The Tireless Question of Tyres
It is often said that when it comes to fashion, the wheel always turns its full circle. But when it comes to tyres, I don’t think this neat metaphor applies. I don’t see wheels getting smaller in diameter or tyres becoming higher in profile any time soon.
The evolution of tyres in Australia
In the early postwar years and for a long time before that, diameters were typically 16 or 17 inches. The rims were narrow and the tyres tall and, yes, skinny. Some cars had two and a half inch wide rims – that’s only a touch over 6cm! The early Holdens had 15 inch wheels and then came the FE in 1956 with 13s. It was thought that smaller wheels accentuated the long-low-wide look in vogue during this period. The Mini was launched in 1959 (1961 in Australia) and rode on tiny 10s.
Then, slowly, things went the other way. In 1978 the first Holden Commodore had 14s as standard with trendy ‘cast alloy’ 15-inchers as an option. These were shod with low-profile 60-series tyres.
By the turn of this century 16-inch rims were the norm with sportier models having 17s or 18s. Today 19s and 20s are far from rare and the occasional Hummer is optioned up with 30-inch wheels.
Changing to big wheels
If you’re keen to fit bigger diameter, wider wheels to your car, you also have to think about the rubber with which they will be shod. It is important to make sure that the rolling circumference does not change significantly because that will affect your car’s gearing as well as the accuracy of the speedometer.
The price of tyres
The price of tyres is subject to the inevitable economies of scale. Choose a popular size and the price will be attractive. But rare tyres can be eye-wateringly expensive. Jaguar switched to metric tyres for its 1986 XJ40. Few makers followed. Tyres to fit these original rims are now unaffordably dear and most owners have changed their wheels to imperial sizes. At least it’s nice for some old-fashioned dudes to realise that the entire world has yet to go metric!
Tyres, grip and longevity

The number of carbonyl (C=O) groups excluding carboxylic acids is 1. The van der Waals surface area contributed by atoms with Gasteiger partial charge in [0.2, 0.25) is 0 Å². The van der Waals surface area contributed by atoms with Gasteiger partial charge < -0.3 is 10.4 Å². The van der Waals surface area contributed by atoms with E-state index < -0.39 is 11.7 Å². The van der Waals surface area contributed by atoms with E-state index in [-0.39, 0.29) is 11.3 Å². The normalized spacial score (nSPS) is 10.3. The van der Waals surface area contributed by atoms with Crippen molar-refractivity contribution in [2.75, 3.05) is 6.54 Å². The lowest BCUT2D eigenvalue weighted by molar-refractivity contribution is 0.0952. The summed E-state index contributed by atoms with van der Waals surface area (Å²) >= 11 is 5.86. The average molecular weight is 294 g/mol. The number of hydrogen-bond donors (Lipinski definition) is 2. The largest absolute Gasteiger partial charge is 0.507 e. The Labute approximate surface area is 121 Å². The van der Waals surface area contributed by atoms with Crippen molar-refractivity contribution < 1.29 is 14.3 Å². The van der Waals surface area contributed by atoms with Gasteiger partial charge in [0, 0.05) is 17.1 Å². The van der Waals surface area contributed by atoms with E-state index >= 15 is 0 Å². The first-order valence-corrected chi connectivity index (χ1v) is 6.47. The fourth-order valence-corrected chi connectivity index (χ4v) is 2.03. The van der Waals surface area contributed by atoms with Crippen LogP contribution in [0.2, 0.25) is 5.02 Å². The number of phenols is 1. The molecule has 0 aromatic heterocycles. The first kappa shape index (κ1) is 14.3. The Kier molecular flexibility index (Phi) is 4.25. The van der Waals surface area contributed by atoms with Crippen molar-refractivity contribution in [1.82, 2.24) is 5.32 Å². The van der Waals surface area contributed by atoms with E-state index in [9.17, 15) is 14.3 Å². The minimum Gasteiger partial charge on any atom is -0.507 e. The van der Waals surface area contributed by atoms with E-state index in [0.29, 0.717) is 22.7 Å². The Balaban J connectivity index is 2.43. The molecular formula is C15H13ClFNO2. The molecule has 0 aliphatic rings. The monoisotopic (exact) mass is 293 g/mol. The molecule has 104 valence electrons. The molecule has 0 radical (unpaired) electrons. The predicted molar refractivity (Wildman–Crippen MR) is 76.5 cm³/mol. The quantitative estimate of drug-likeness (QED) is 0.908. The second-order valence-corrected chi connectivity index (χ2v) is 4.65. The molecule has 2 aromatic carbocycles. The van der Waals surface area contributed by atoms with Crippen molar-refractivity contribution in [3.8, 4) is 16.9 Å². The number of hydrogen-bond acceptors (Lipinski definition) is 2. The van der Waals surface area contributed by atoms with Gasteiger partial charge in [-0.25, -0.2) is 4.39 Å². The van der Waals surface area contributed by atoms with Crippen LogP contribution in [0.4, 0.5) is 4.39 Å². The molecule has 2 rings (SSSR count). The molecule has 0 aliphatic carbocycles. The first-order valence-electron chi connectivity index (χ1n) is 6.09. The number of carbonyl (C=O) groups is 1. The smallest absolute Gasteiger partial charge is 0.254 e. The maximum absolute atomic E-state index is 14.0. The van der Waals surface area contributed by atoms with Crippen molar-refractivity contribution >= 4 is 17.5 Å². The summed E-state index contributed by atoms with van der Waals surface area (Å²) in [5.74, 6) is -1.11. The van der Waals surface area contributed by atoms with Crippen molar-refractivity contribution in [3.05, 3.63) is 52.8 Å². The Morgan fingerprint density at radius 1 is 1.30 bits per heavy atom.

Tyres are styled and tread patterns are there for show as well as grip. This trend probably began back in the days of the Bridgestone Steel Cat.
Never buy tyres simply with long life in mind. The tyre that lasts forever does so because it offers poor grip in the dry and negligible grip when you need it most – in the wet.
Other factors to consider when choosing tyres
Other factors to consider are noise, comfort and suitability to dirt roads. Even braking distances can vary according to the rubber chosen. If you choose a tyre dealer who stocks plenty of brands you’re likely to get an honest appraisal. The country of origin no longer matters. Once European brands were esteemed over Japanese, then Japanese over Korean. I’ve driven on Korean treads that outperformed far more expensive prestigious Europeans.
The further bush you go, the sillier it is to have ultra-low profile tyres which are vulnerable to being pierced by a rock or even a large stone on an unmade road (so the best you could do with your Hummer on 30-inch wheels would be to park where others could gape at it).
Check tyre pressures regularly. As a rule of thumb, I like about 40 psi all round if I am doing an interstate trip. More air means better fuel economy: think how much extra energy is required to ride a pushbike when the tyres are low on air. Higher pressures also bring improved grip (up to a point – you don’t want 50 pounds!), improved steering response and shorter braking distances. The only disadvantage is a slightly harsher ride, which is a tiny price to pay for greater safety.